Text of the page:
Assange’s Extradition Trial: Court Hears About History Of Political Prosecutions Under Espionage Act
“There has never, in the century-long history of the Espionage Act, been an indictment of a U.S. publisher under the law for the publication of secrets,” declared Carey Shenkman, an attorney who has co-authored a first-of-its-kind peer-reviewed book on the Espionage Act.
On this edition of the “Dissenter Weekly,” we break down reform legislation that would help ensure the Espionage Act is no longer used against journalists. It would also expand protections for whistleblower disclosures. The rights of members of the press that “solicit, obtain, or publish government secrets” would be protected
Under legislation proposed in Congress, the United States government would not be able to prosecute journalists like WikiLeaks founder Julian Assange who publish classified information. Democratic Senator Ron Wyden and Representative Ro Khanna introduced the Espionage Act Reform Act to reaffirm “First Amendment protections for journalists” and ensure “whistleblowers can
Former CIA Employee Who Allegedly Disclosed ‘Vault 7’ Files To WikiLeaks Challenges Espionage Act Charges
Former CIA employee Josh Schulte, who is accused of leaking the “Vault 7” files to WikiLeaks, urged a federal court to rule the Espionage Act is unconstitutional and dismiss the charges against him.
Spanish security company took apart phones of journalists visiting WikiLeaks founder Julian Assange at the Ecuadorian embassy, shared reports with CIA.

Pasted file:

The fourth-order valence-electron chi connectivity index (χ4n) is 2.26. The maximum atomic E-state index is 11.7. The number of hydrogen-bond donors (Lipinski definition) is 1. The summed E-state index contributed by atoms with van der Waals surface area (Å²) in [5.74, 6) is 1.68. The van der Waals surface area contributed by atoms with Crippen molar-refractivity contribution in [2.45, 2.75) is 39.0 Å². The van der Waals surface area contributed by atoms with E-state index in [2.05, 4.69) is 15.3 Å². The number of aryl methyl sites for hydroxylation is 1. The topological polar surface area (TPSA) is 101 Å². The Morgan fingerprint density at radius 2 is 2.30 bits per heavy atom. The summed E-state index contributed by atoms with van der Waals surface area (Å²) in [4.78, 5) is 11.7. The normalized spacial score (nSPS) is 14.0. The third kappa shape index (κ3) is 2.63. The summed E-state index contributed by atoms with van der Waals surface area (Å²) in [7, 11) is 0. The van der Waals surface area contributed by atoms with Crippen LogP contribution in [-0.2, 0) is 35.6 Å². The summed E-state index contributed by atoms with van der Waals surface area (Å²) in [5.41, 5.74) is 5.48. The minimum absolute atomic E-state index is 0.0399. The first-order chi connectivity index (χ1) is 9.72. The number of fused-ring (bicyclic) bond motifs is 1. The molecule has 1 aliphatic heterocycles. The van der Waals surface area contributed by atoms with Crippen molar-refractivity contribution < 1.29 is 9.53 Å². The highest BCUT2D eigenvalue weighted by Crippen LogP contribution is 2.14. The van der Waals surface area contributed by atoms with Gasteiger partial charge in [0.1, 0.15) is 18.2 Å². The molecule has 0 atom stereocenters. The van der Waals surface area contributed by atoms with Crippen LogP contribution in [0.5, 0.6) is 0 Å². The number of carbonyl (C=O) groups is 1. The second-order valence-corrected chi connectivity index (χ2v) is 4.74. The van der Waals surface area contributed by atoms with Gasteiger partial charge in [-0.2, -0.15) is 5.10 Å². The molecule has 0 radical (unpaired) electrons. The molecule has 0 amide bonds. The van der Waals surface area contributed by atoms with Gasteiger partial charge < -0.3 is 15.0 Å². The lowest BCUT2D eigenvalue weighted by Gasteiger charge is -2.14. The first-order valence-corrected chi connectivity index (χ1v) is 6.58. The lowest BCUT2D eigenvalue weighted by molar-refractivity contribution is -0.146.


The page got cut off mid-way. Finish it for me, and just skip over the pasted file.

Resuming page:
Kevin Gosztola looked back at the history between the CIA and WikiLeaks, and the agency’s long-held view of the dissident media organization as a “non-state hostile intelligence service.”
The Espionage Act prosecution of alleged drone whistleblower Daniel Hale raises the specter of additional people being targeted by the law.
The New York Times asks each 2020 presidential candidate whether they support the charges against Julian Assange and if they believed they were constitutional.
When former FBI director James Comey retained, mishandled, and disseminated certain memos from his meetings with President Donald Trump, he violated FBI and Justice Department policies, as well as the FBI employment agreement he signed, according to the department’s inspector general. However, the inspector general did not recommend prosecution for
Espionage Act charges against WikiLeaks founder Julian Assange revealed the Justice Department is relying on a theory of the case, which was concocted and partly tested during Chelsea Manning’s military trial. The theory adopts the CIA’s viewpoint, which is that WikiLeaks is a “non-state hostile intelligence service,” and suggests Assange